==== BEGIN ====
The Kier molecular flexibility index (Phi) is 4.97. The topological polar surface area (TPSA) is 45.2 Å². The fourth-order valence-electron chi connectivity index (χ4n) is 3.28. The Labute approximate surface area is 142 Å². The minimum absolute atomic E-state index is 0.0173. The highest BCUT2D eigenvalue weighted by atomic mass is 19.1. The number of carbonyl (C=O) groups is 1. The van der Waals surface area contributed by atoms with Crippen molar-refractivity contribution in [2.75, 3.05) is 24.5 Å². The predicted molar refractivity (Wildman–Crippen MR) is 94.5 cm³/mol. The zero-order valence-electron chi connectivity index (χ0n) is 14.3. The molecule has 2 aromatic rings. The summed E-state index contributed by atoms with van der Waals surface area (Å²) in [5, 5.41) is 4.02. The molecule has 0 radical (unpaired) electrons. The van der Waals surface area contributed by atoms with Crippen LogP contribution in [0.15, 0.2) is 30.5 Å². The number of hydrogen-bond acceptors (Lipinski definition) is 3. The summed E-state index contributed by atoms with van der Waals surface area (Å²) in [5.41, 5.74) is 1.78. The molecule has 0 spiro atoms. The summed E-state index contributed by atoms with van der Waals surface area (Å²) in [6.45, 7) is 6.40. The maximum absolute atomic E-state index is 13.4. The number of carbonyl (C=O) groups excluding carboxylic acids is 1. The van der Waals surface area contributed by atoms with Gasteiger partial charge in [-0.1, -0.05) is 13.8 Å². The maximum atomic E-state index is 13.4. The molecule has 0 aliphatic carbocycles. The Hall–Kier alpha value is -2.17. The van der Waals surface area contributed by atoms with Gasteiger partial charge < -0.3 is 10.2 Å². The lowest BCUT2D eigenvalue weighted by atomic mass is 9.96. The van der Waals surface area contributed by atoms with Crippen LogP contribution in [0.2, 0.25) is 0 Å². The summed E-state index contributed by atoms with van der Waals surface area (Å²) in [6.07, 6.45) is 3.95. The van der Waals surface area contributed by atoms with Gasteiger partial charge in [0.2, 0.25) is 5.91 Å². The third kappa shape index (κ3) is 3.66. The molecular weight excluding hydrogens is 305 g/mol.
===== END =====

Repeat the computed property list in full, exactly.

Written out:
The Kier molecular flexibility index (Phi) is 4.97. The topological polar surface area (TPSA) is 45.2 Å². The fourth-order valence-electron chi connectivity index (χ4n) is 3.28. The Labute approximate surface area is 142 Å². The minimum absolute atomic E-state index is 0.0173. The highest BCUT2D eigenvalue weighted by atomic mass is 19.1. The number of carbonyl (C=O) groups is 1. The van der Waals surface area contributed by atoms with Crippen molar-refractivity contribution in [2.75, 3.05) is 24.5 Å². The predicted molar refractivity (Wildman–Crippen MR) is 94.5 cm³/mol. The zero-order valence-electron chi connectivity index (χ0n) is 14.3. The molecule has 2 aromatic rings. The summed E-state index contributed by atoms with van der Waals surface area (Å²) in [5, 5.41) is 4.02. The molecule has 0 radical (unpaired) electrons. The van der Waals surface area contributed by atoms with Crippen LogP contribution in [0.15, 0.2) is 30.5 Å². The number of hydrogen-bond acceptors (Lipinski definition) is 3. The summed E-state index contributed by atoms with van der Waals surface area (Å²) in [5.41, 5.74) is 1.78. The molecule has 0 spiro atoms. The summed E-state index contributed by atoms with van der Waals surface area (Å²) in [6.45, 7) is 6.40. The maximum absolute atomic E-state index is 13.4. The number of carbonyl (C=O) groups excluding carboxylic acids is 1. The van der Waals surface area contributed by atoms with Gasteiger partial charge in [-0.1, -0.05) is 13.8 Å². The maximum atomic E-state index is 13.4. The molecule has 0 aliphatic carbocycles. The Hall–Kier alpha value is -2.17. The van der Waals surface area contributed by atoms with Gasteiger partial charge < -0.3 is 10.2 Å². The lowest BCUT2D eigenvalue weighted by atomic mass is 9.96. The van der Waals surface area contributed by atoms with Crippen LogP contribution in [0.2, 0.25) is 0 Å². The summed E-state index contributed by atoms with van der Waals surface area (Å²) in [6.07, 6.45) is 3.95. The van der Waals surface area contributed by atoms with Gasteiger partial charge in [0.2, 0.25) is 5.91 Å². The third kappa shape index (κ3) is 3.66. The molecular weight excluding hydrogens is 305 g/mol.